Commodity buyers will turn to online exchangesWith the advent of online markets, commodity buyers increasingly will use e-marketplaces to control the costs of their raw materials. A report from Forrester Research determines that while most commodity e-marketplaces can't yet muster the volume required to create NASDAQ-like exchanges, information flowing from these venues will empower purchasing managers to attack their supply chain costs.
Buyers will increasingly use e-marketplaces to attack costs in a variety of ways. Initially, they'll intensify the competition for their existing contracts. As pricing indexes emerge, firms will adopt shorter-term, flexible contracts and use financial products like swaps and options to control volatile prices.
Forrester concludes that raw materials purchasers will use online venues to exert increasing control over upstream suppliers by expanding their online buying through four stages:
Unbundle supply chains
Transition to spot markets
Manage price volatility
Heavy demand for supply chain services
With the Internet quickly becoming a global channel for business-to-business integration, opportunity for providers of supply chain services is booming. According to IDC, revenues in the worldwide market will explode from $US25 billion in 1999 to almost $US140 billion in 2004.
Organisations that want to stay competitive in the digital economy have turned to their supply chain as a source not only of short-term financial improvements but also long-term competitive advantage in terms of cutting-edge business integration and delivery models. This need to overhaul the supply chain is making them seek the assistance of supply chain service providers, and these types of projects will drive growth in the industry for the next few years.
In addition to being larger, the supply chain services market will significantly change in many other ways over the next few years. The projects will become increasingly complex, the number of technology solutions and media available will multiply, the competition will intensify, and clients will have higher expectations. According to IDC, these changes will force vendors to enhance their supply chain service portfolios to deliver a full range of solutions. Another offshoot will be more alliances with software vendors who deliver Internet-enabled supply chain management products and other e-Business applications.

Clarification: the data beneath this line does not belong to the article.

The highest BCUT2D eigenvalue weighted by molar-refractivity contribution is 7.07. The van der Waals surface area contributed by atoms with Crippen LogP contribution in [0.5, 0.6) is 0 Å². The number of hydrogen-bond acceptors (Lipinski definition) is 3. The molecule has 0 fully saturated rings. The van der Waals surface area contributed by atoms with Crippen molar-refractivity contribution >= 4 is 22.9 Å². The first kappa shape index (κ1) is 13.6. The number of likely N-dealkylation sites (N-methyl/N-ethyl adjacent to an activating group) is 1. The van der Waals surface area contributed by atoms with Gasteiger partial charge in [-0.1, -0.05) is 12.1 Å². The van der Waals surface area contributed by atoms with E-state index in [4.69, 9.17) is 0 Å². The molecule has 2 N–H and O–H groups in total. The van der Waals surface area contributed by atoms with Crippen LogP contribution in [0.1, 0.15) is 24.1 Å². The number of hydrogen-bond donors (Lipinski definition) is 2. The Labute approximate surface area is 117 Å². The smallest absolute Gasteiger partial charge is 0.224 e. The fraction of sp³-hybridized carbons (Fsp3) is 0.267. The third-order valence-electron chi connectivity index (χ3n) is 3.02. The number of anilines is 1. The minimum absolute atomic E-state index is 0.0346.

Online retail sales could double
With only 73 online shopping days left in this year's holiday buying season, estimates are beginning to emerge that there will be a dramatic increase in online retail sales during the fourth quarter.
The latest forecast by Gomaz Advisors estimates that online retail sales during the fourth-quarter holiday season will reach $US11.4 billion, more than double the $US5.2 billion in sales reported by the Department of Commerce during the same period last year. The firm said several thousand retailers representing the entire business-to-consumer industry were included in the survey.
This year's growth will be driven by an increase in the number of people who view the Internet as a valuable shopping tool and a greater focus on cross-channel marketing by traditional brick-and-mortar companies, according to the Gomaz forecast. In addition, increased revenue could also result from what Gomaz says is a move by companies to conduct less online marketing to attract new customers and more targeting marketing for existing customers.